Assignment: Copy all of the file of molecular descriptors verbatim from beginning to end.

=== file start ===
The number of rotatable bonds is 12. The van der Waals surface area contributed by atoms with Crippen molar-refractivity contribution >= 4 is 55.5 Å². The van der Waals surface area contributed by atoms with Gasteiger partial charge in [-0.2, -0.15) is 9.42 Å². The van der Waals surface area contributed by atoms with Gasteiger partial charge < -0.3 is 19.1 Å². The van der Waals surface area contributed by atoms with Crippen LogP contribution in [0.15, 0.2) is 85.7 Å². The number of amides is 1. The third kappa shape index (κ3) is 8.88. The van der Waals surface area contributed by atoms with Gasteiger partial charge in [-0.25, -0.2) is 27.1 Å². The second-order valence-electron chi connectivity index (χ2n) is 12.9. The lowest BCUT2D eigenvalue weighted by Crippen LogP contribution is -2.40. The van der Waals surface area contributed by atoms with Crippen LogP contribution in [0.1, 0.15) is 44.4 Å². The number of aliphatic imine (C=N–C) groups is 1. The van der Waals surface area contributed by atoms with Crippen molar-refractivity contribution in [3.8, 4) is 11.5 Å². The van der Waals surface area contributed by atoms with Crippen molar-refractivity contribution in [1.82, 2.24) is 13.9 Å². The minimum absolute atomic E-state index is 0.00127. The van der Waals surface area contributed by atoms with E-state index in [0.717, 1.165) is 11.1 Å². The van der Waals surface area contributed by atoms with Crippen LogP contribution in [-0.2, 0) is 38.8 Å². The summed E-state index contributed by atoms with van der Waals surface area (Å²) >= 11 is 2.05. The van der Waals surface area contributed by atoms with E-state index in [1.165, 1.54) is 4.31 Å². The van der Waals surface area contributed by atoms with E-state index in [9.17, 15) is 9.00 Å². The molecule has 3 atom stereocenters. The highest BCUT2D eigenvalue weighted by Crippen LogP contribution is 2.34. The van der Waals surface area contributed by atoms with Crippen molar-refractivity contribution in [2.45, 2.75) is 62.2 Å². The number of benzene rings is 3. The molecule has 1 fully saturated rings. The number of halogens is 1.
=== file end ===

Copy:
The number of rotatable bonds is 12. The van der Waals surface area contributed by atoms with Crippen molar-refractivity contribution >= 4 is 55.5 Å². The van der Waals surface area contributed by atoms with Gasteiger partial charge in [-0.2, -0.15) is 9.42 Å². The van der Waals surface area contributed by atoms with Gasteiger partial charge < -0.3 is 19.1 Å². The van der Waals surface area contributed by atoms with Crippen LogP contribution in [0.15, 0.2) is 85.7 Å². The number of amides is 1. The third kappa shape index (κ3) is 8.88. The van der Waals surface area contributed by atoms with Gasteiger partial charge in [-0.25, -0.2) is 27.1 Å². The second-order valence-electron chi connectivity index (χ2n) is 12.9. The lowest BCUT2D eigenvalue weighted by Crippen LogP contribution is -2.40. The van der Waals surface area contributed by atoms with Crippen LogP contribution in [0.1, 0.15) is 44.4 Å². The number of aliphatic imine (C=N–C) groups is 1. The van der Waals surface area contributed by atoms with Crippen molar-refractivity contribution in [3.8, 4) is 11.5 Å². The van der Waals surface area contributed by atoms with Crippen molar-refractivity contribution in [1.82, 2.24) is 13.9 Å². The minimum absolute atomic E-state index is 0.00127. The van der Waals surface area contributed by atoms with E-state index in [0.717, 1.165) is 11.1 Å². The van der Waals surface area contributed by atoms with Crippen LogP contribution in [-0.2, 0) is 38.8 Å². The summed E-state index contributed by atoms with van der Waals surface area (Å²) >= 11 is 2.05. The van der Waals surface area contributed by atoms with E-state index in [1.165, 1.54) is 4.31 Å². The van der Waals surface area contributed by atoms with E-state index in [9.17, 15) is 9.00 Å². The molecule has 3 atom stereocenters. The highest BCUT2D eigenvalue weighted by Crippen LogP contribution is 2.34. The van der Waals surface area contributed by atoms with Crippen molar-refractivity contribution in [2.45, 2.75) is 62.2 Å². The number of benzene rings is 3. The molecule has 1 fully saturated rings. The number of halogens is 1.